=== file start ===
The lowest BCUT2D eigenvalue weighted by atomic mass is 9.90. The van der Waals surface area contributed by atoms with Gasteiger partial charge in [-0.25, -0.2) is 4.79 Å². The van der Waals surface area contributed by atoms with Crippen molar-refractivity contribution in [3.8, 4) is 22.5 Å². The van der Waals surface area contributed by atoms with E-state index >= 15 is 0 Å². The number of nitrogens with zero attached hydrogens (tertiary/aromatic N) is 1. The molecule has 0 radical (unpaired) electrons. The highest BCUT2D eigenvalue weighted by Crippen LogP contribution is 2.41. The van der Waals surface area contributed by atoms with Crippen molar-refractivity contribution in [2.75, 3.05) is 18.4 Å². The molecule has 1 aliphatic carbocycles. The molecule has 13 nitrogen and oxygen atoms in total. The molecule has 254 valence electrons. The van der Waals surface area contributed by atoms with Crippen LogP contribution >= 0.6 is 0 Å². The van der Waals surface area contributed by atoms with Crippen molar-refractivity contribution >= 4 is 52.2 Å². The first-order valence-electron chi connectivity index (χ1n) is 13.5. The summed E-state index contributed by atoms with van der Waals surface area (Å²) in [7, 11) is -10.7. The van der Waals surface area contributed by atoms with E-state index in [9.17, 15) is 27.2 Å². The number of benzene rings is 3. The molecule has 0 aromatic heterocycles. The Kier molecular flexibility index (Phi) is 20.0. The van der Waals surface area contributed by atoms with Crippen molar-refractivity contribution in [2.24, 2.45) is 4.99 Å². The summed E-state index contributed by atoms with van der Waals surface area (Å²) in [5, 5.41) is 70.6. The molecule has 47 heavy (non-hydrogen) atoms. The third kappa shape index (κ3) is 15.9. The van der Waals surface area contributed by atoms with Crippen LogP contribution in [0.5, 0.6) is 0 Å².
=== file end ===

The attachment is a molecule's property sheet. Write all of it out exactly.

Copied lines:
The lowest BCUT2D eigenvalue weighted by atomic mass is 9.90. The van der Waals surface area contributed by atoms with Gasteiger partial charge in [-0.25, -0.2) is 4.79 Å². The van der Waals surface area contributed by atoms with Crippen molar-refractivity contribution in [3.8, 4) is 22.5 Å². The van der Waals surface area contributed by atoms with E-state index >= 15 is 0 Å². The number of nitrogens with zero attached hydrogens (tertiary/aromatic N) is 1. The molecule has 0 radical (unpaired) electrons. The highest BCUT2D eigenvalue weighted by Crippen LogP contribution is 2.41. The van der Waals surface area contributed by atoms with Crippen molar-refractivity contribution in [2.75, 3.05) is 18.4 Å². The molecule has 1 aliphatic carbocycles. The molecule has 13 nitrogen and oxygen atoms in total. The molecule has 254 valence electrons. The van der Waals surface area contributed by atoms with Crippen LogP contribution >= 0.6 is 0 Å². The van der Waals surface area contributed by atoms with Crippen molar-refractivity contribution >= 4 is 52.2 Å². The first-order valence-electron chi connectivity index (χ1n) is 13.5. The summed E-state index contributed by atoms with van der Waals surface area (Å²) in [7, 11) is -10.7. The van der Waals surface area contributed by atoms with E-state index in [9.17, 15) is 27.2 Å². The number of benzene rings is 3. The molecule has 0 aromatic heterocycles. The Kier molecular flexibility index (Phi) is 20.0. The van der Waals surface area contributed by atoms with Crippen molar-refractivity contribution in [2.24, 2.45) is 4.99 Å². The summed E-state index contributed by atoms with van der Waals surface area (Å²) in [5, 5.41) is 70.6. The molecule has 47 heavy (non-hydrogen) atoms. The third kappa shape index (κ3) is 15.9. The van der Waals surface area contributed by atoms with Crippen LogP contribution in [0.5, 0.6) is 0 Å².